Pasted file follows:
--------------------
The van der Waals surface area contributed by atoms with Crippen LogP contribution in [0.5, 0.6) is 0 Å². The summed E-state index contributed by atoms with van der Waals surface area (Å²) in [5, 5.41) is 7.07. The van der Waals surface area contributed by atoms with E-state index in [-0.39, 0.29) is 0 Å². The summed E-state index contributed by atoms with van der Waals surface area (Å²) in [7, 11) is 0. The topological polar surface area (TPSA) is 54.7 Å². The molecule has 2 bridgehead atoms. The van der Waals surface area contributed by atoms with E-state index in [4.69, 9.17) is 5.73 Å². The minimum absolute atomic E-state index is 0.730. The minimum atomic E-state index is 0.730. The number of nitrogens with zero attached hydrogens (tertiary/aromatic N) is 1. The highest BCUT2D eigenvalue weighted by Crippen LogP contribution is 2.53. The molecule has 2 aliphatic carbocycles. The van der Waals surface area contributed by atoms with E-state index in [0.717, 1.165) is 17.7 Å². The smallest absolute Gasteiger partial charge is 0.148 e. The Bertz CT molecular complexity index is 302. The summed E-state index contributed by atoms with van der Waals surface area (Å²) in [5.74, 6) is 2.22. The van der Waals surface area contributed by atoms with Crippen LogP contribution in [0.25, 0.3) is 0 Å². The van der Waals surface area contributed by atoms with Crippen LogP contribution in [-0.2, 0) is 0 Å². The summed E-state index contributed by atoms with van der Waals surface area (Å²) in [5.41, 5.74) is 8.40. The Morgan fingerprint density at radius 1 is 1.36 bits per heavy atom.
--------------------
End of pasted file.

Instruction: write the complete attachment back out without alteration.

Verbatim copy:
The van der Waals surface area contributed by atoms with Crippen LogP contribution in [0.5, 0.6) is 0 Å². The summed E-state index contributed by atoms with van der Waals surface area (Å²) in [5, 5.41) is 7.07. The van der Waals surface area contributed by atoms with E-state index in [-0.39, 0.29) is 0 Å². The summed E-state index contributed by atoms with van der Waals surface area (Å²) in [7, 11) is 0. The topological polar surface area (TPSA) is 54.7 Å². The molecule has 2 bridgehead atoms. The van der Waals surface area contributed by atoms with E-state index in [4.69, 9.17) is 5.73 Å². The minimum absolute atomic E-state index is 0.730. The minimum atomic E-state index is 0.730. The number of nitrogens with zero attached hydrogens (tertiary/aromatic N) is 1. The highest BCUT2D eigenvalue weighted by Crippen LogP contribution is 2.53. The molecule has 2 aliphatic carbocycles. The van der Waals surface area contributed by atoms with E-state index in [0.717, 1.165) is 17.7 Å². The smallest absolute Gasteiger partial charge is 0.148 e. The Bertz CT molecular complexity index is 302. The summed E-state index contributed by atoms with van der Waals surface area (Å²) in [5.74, 6) is 2.22. The van der Waals surface area contributed by atoms with Crippen LogP contribution in [0.25, 0.3) is 0 Å². The van der Waals surface area contributed by atoms with Crippen LogP contribution in [-0.2, 0) is 0 Å². The summed E-state index contributed by atoms with van der Waals surface area (Å²) in [5.41, 5.74) is 8.40. The Morgan fingerprint density at radius 1 is 1.36 bits per heavy atom.